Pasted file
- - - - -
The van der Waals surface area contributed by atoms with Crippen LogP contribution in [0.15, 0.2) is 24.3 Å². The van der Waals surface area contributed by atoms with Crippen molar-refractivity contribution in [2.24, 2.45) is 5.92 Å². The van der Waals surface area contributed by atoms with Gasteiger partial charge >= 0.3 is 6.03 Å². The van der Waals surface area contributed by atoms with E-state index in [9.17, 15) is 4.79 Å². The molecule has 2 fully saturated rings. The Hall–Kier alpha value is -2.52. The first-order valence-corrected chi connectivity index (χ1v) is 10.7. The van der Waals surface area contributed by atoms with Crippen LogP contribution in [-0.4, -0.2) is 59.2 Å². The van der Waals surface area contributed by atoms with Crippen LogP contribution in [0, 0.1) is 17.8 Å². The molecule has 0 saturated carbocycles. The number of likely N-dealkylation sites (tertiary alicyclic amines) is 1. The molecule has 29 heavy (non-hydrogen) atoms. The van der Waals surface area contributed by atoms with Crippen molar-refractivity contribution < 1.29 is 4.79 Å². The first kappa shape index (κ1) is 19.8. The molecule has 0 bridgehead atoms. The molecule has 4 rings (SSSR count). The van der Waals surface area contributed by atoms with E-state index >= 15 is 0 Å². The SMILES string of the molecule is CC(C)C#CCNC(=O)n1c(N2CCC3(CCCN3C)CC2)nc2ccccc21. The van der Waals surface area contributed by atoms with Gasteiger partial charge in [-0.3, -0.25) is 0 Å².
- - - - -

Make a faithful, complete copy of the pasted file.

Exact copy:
The van der Waals surface area contributed by atoms with Crippen LogP contribution in [0.15, 0.2) is 24.3 Å². The van der Waals surface area contributed by atoms with Crippen molar-refractivity contribution in [2.24, 2.45) is 5.92 Å². The van der Waals surface area contributed by atoms with Gasteiger partial charge >= 0.3 is 6.03 Å². The van der Waals surface area contributed by atoms with E-state index in [9.17, 15) is 4.79 Å². The molecule has 2 fully saturated rings. The Hall–Kier alpha value is -2.52. The first-order valence-corrected chi connectivity index (χ1v) is 10.7. The van der Waals surface area contributed by atoms with Crippen LogP contribution in [-0.4, -0.2) is 59.2 Å². The van der Waals surface area contributed by atoms with Crippen LogP contribution in [0, 0.1) is 17.8 Å². The molecule has 0 saturated carbocycles. The number of likely N-dealkylation sites (tertiary alicyclic amines) is 1. The molecule has 29 heavy (non-hydrogen) atoms. The van der Waals surface area contributed by atoms with Crippen molar-refractivity contribution < 1.29 is 4.79 Å². The first kappa shape index (κ1) is 19.8. The molecule has 0 bridgehead atoms. The molecule has 4 rings (SSSR count). The van der Waals surface area contributed by atoms with E-state index >= 15 is 0 Å². The SMILES string of the molecule is CC(C)C#CCNC(=O)n1c(N2CCC3(CCCN3C)CC2)nc2ccccc21. The van der Waals surface area contributed by atoms with Gasteiger partial charge in [-0.3, -0.25) is 0 Å².